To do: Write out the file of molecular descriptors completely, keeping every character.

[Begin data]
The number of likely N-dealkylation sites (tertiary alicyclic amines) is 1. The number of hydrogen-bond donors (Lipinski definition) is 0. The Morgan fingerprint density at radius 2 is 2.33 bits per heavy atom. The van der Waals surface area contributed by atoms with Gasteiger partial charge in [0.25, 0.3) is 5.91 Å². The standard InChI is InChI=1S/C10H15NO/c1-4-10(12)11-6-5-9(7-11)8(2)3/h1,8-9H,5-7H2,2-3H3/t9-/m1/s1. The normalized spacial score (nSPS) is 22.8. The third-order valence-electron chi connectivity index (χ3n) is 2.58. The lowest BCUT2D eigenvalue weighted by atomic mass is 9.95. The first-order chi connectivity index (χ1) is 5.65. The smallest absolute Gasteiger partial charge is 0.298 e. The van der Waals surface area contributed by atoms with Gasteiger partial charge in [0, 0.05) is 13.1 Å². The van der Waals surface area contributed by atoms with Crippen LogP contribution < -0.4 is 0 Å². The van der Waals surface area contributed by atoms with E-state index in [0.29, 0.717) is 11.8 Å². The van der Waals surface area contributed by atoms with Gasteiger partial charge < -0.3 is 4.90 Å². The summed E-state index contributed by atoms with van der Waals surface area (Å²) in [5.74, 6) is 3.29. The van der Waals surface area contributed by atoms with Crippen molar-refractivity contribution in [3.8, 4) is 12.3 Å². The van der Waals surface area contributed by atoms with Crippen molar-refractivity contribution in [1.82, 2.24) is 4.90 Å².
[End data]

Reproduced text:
The number of likely N-dealkylation sites (tertiary alicyclic amines) is 1. The number of hydrogen-bond donors (Lipinski definition) is 0. The Morgan fingerprint density at radius 2 is 2.33 bits per heavy atom. The van der Waals surface area contributed by atoms with Gasteiger partial charge in [0.25, 0.3) is 5.91 Å². The standard InChI is InChI=1S/C10H15NO/c1-4-10(12)11-6-5-9(7-11)8(2)3/h1,8-9H,5-7H2,2-3H3/t9-/m1/s1. The normalized spacial score (nSPS) is 22.8. The third-order valence-electron chi connectivity index (χ3n) is 2.58. The lowest BCUT2D eigenvalue weighted by atomic mass is 9.95. The first-order chi connectivity index (χ1) is 5.65. The smallest absolute Gasteiger partial charge is 0.298 e. The van der Waals surface area contributed by atoms with Gasteiger partial charge in [0, 0.05) is 13.1 Å². The van der Waals surface area contributed by atoms with Crippen LogP contribution < -0.4 is 0 Å². The van der Waals surface area contributed by atoms with E-state index in [0.29, 0.717) is 11.8 Å². The van der Waals surface area contributed by atoms with Gasteiger partial charge < -0.3 is 4.90 Å². The summed E-state index contributed by atoms with van der Waals surface area (Å²) in [5.74, 6) is 3.29. The van der Waals surface area contributed by atoms with Crippen molar-refractivity contribution in [3.8, 4) is 12.3 Å². The van der Waals surface area contributed by atoms with Crippen molar-refractivity contribution in [1.82, 2.24) is 4.90 Å².